Owing to these definitional differences, adherence and persistence are measured differently, as will be demonstrated in the included studies, although both can be determined by prospective and retrospective approaches. In prospective examinations, adherence is measured over a specified period of time and reported as a percentage of the doses taken by the patient against the doses prescribed. In these studies, adherence can be determined using direct or indirect methods of measurement, each with their individual advantages and disadvantages.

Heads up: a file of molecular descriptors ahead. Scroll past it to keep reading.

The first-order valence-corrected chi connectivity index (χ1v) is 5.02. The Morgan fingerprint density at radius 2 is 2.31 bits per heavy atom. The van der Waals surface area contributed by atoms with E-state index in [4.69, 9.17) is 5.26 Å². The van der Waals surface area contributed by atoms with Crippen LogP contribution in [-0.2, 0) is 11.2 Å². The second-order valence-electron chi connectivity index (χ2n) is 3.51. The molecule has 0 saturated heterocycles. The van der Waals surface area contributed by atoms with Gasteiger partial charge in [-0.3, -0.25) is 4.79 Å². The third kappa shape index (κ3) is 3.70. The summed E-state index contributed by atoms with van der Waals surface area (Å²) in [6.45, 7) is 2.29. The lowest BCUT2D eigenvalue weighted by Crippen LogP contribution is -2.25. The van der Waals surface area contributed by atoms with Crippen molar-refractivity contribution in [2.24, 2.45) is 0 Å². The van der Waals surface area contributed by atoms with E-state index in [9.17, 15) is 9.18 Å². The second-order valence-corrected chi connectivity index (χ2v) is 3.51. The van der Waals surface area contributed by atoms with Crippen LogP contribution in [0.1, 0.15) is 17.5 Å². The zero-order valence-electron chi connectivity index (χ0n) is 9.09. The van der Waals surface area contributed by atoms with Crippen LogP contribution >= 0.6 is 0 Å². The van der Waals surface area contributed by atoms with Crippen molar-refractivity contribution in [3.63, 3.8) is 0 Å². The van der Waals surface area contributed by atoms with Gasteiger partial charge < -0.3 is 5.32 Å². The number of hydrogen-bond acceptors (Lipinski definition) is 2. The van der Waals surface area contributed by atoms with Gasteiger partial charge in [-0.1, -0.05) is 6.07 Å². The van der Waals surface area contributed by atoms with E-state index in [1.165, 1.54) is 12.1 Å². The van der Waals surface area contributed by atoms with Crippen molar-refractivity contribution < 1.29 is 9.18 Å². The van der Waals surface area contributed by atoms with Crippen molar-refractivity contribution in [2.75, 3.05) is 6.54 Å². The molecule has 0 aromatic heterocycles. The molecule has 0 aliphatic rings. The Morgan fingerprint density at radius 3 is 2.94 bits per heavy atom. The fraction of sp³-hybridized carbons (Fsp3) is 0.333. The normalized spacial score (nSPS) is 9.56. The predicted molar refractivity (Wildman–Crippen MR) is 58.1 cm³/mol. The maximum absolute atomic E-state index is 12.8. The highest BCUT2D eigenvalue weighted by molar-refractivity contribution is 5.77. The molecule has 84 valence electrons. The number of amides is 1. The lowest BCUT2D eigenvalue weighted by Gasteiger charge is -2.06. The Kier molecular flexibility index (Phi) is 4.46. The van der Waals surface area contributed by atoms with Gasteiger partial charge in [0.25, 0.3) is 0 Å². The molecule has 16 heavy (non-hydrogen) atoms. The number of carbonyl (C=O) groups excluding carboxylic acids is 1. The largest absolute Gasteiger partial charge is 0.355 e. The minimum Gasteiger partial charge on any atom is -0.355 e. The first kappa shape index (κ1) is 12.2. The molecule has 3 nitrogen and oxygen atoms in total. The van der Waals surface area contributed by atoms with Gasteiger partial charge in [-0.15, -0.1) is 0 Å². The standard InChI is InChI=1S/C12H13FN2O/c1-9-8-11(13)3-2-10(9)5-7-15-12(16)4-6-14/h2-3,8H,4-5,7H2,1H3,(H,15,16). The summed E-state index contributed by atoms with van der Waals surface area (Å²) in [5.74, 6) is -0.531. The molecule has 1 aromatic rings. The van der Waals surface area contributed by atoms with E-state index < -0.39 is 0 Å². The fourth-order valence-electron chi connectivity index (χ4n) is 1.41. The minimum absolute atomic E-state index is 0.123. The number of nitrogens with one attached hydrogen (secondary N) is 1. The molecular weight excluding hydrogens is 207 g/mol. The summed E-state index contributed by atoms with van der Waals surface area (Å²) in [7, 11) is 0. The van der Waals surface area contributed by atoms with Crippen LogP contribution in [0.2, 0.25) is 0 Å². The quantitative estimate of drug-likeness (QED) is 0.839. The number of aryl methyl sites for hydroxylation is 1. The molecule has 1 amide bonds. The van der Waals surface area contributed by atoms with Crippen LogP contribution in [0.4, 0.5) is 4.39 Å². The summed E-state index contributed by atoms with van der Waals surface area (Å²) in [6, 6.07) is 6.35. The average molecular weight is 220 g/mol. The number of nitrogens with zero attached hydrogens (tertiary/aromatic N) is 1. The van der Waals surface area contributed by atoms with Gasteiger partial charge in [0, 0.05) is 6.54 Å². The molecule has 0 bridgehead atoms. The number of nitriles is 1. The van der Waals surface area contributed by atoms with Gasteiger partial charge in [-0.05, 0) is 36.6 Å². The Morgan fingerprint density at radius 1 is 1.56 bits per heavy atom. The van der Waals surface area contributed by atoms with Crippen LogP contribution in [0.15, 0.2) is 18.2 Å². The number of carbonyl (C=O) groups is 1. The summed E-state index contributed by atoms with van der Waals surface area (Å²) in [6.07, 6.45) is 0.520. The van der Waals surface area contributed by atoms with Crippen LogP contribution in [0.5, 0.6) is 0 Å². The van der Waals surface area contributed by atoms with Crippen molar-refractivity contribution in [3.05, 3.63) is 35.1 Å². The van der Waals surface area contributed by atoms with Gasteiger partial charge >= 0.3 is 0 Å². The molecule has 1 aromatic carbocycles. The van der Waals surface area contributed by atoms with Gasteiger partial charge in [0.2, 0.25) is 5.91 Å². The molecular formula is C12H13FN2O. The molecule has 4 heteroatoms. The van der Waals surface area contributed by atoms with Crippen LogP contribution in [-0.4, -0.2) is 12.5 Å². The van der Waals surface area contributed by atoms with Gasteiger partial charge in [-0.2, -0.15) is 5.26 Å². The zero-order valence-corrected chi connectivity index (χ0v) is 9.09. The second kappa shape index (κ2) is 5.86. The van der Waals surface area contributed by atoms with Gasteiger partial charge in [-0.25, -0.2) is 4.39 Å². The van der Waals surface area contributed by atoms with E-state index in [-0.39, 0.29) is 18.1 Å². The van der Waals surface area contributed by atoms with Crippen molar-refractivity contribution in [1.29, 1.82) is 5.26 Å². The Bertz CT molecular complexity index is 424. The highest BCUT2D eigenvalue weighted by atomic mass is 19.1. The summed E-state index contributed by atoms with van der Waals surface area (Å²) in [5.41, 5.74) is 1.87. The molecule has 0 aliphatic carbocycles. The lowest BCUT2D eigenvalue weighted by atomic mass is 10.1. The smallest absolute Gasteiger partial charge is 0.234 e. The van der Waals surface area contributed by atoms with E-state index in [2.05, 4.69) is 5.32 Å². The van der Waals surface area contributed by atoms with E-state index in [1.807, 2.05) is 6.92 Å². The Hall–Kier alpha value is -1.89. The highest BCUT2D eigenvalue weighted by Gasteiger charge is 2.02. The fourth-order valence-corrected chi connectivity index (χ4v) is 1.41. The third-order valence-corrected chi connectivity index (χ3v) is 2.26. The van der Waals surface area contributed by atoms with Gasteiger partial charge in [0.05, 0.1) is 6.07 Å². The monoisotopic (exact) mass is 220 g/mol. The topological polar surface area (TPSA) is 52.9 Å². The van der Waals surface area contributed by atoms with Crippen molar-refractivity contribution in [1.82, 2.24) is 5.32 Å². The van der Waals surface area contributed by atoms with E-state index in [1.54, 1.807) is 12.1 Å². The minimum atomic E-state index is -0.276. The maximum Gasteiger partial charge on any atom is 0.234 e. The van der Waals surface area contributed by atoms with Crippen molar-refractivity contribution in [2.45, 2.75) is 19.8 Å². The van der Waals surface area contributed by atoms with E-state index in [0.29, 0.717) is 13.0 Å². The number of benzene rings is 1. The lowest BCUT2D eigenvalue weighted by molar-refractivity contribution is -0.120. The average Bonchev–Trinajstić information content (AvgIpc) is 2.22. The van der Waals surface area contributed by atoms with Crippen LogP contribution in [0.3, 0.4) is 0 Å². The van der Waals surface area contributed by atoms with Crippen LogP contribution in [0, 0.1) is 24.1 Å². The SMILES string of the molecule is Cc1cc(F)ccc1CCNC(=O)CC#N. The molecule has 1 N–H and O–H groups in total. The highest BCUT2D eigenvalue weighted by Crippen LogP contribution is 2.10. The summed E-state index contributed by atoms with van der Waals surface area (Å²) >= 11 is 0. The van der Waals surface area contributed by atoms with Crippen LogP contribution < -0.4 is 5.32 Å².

Direct methods of investigation include observation of therapy and measurement of drug or metabolite concentrations in samples of a patient's saliva, urine or blood. While these approaches provide the most objective assessments of adherence, direct observation can be impractical and burdensome for clinicians in practice while the analysis of biological samples can be a costly and invasive process for patients.